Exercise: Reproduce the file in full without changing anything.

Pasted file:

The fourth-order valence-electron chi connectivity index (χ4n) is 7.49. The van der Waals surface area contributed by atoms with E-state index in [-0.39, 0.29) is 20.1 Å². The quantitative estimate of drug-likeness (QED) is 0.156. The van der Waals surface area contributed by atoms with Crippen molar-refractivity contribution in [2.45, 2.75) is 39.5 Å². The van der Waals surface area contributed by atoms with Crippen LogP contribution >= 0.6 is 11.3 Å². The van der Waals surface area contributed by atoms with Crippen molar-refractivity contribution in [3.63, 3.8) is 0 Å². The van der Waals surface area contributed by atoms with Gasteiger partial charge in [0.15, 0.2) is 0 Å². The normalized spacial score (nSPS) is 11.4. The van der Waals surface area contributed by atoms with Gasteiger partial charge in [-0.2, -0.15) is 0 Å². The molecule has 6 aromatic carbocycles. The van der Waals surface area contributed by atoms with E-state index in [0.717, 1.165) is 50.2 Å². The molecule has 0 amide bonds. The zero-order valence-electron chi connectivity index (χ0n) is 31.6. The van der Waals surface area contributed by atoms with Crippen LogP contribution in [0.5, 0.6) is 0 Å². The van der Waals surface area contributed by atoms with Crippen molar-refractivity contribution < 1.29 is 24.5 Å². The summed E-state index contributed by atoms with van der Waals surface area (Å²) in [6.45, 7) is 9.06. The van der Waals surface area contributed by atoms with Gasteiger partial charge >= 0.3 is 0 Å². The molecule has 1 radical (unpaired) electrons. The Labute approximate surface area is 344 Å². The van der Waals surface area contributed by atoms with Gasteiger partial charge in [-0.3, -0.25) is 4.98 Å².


The fourth-order valence-electron chi connectivity index (χ4n) is 7.49. The van der Waals surface area contributed by atoms with E-state index in [-0.39, 0.29) is 20.1 Å². The quantitative estimate of drug-likeness (QED) is 0.156. The van der Waals surface area contributed by atoms with Crippen molar-refractivity contribution in [2.45, 2.75) is 39.5 Å². The van der Waals surface area contributed by atoms with Crippen LogP contribution >= 0.6 is 11.3 Å². The van der Waals surface area contributed by atoms with Crippen molar-refractivity contribution in [3.63, 3.8) is 0 Å². The van der Waals surface area contributed by atoms with Gasteiger partial charge in [0.15, 0.2) is 0 Å². The normalized spacial score (nSPS) is 11.4. The van der Waals surface area contributed by atoms with Gasteiger partial charge in [-0.2, -0.15) is 0 Å². The molecule has 6 aromatic carbocycles. The van der Waals surface area contributed by atoms with E-state index in [0.717, 1.165) is 50.2 Å². The molecule has 0 amide bonds. The zero-order valence-electron chi connectivity index (χ0n) is 31.6. The van der Waals surface area contributed by atoms with Crippen LogP contribution in [0.5, 0.6) is 0 Å². The van der Waals surface area contributed by atoms with Crippen molar-refractivity contribution < 1.29 is 24.5 Å². The summed E-state index contributed by atoms with van der Waals surface area (Å²) in [6.45, 7) is 9.06. The van der Waals surface area contributed by atoms with Gasteiger partial charge >= 0.3 is 0 Å². The molecule has 1 radical (unpaired) electrons. The Labute approximate surface area is 344 Å². The van der Waals surface area contributed by atoms with Gasteiger partial charge in [-0.3, -0.25) is 4.98 Å².